due to an egregious factual error concerning T-shirts. "[ BANGALORE, India ] I am delighted to write to you today as the new foreign-affairs columnist for the New York Times . My name is Tam Veeraraghavan. Ah, you say, you've never heard of Tam Veeraraghavan, but the name sounds vaguely Indian. Well, I am an Indian. I live in Bangalore. And I'm now the pundit you read in this newspaper. Now some of you might think that I'm an example of how outsourcing is hurting American workers. Well let me introduce you to Yamini Narayanan, an Indian-born 35-year-old with a Ph.D. in economics....."
posted by troutfishing
on Mar 11, 2004 -
Wal-Mart as Leviathan.
"The giant retailer's low prices often come with a high cost. Wal-Mart's relentless pressure can crush the companies it does business with and force them to send jobs overseas. Are we shopping our way straight to the unemployment line?"
posted by the fire you left me
on Nov 14, 2003 -
of American tech sector jobs will move offshore by the end of the year. Cyber-Marx
"... globalisation has given some knowledge workers, largely male, largely white, associated with high tech, finance, communication and information an exceptional importance. Concentrated in the technopoles that form the hubs of "global webs," these constitute a layer of privileged labour on whose loyalty capital can largely rely. But analysis that sees "symbolic analysts" as the crucial actors in globalisation does not grasp the speed with which capital turfs yuppies from the lifeboat when cheaper replacements can be found. Even symbolic analysts feel the blast of globalisation, as North American computer programmers are undercut by Lithuanian or Indian competition, and architects, engineers and professors discover that those who can telecommute can always be teleterminated by cheaper services uploaded from anywhere on the planet.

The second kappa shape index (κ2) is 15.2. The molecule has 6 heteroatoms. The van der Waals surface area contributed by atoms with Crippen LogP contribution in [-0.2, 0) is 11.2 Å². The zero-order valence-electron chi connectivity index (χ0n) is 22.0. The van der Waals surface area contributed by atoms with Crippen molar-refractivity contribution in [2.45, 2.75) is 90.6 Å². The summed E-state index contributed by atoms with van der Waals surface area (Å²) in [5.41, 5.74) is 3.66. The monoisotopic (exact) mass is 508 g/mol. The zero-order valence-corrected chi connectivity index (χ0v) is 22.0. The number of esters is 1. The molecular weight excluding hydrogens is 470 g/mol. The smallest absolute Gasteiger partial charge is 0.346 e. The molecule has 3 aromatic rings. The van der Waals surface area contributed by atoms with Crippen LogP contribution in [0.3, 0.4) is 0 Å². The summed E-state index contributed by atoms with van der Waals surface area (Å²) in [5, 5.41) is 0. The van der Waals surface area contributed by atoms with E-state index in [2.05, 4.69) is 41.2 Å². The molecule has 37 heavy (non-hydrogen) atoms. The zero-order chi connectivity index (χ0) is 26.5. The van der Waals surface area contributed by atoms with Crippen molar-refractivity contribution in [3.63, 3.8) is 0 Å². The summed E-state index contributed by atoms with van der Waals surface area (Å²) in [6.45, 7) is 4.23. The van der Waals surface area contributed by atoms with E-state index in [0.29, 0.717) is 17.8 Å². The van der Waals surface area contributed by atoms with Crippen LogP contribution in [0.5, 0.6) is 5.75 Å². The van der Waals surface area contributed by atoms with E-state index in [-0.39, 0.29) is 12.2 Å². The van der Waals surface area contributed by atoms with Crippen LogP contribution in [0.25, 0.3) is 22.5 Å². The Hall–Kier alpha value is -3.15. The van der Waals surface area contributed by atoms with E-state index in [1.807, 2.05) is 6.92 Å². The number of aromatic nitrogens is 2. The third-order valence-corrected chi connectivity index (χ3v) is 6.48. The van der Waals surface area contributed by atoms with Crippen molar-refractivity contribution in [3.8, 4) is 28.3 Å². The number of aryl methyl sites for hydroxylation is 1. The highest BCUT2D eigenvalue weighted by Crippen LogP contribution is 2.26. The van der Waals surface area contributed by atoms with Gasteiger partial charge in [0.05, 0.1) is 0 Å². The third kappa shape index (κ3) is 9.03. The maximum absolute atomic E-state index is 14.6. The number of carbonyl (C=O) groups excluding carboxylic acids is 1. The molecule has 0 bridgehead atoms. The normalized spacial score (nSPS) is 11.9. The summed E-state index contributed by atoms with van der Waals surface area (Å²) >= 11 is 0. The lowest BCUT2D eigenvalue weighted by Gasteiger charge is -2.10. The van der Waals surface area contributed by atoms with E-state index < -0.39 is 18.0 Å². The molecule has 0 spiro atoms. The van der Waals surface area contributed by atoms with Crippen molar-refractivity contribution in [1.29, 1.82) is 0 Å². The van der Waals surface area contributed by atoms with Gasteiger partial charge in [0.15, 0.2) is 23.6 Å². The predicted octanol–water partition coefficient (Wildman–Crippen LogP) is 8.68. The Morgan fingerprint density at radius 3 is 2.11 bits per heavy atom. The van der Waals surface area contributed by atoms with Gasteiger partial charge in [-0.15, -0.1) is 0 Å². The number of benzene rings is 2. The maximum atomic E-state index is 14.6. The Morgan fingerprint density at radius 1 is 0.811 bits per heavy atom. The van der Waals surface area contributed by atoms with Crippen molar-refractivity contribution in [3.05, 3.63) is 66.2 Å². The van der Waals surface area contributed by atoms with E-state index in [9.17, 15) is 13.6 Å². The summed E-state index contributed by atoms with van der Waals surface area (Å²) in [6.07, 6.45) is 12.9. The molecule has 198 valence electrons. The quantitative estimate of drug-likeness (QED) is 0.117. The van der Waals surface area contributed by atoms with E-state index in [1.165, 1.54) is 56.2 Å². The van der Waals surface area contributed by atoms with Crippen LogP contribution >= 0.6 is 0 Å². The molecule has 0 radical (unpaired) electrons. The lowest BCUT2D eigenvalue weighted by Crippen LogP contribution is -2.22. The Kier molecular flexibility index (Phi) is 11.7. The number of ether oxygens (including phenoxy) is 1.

True? What effect will this trend have on the digerati as a class, do you think?
posted by hairyeyeball
on Aug 7, 2003 -
The New Global Job Shift.
The next round of globalization is sending upscale jobs offshore. They include basic research, chip design, engineering--even financial analysis.
posted by Ty Webb
on Jan 31, 2003 -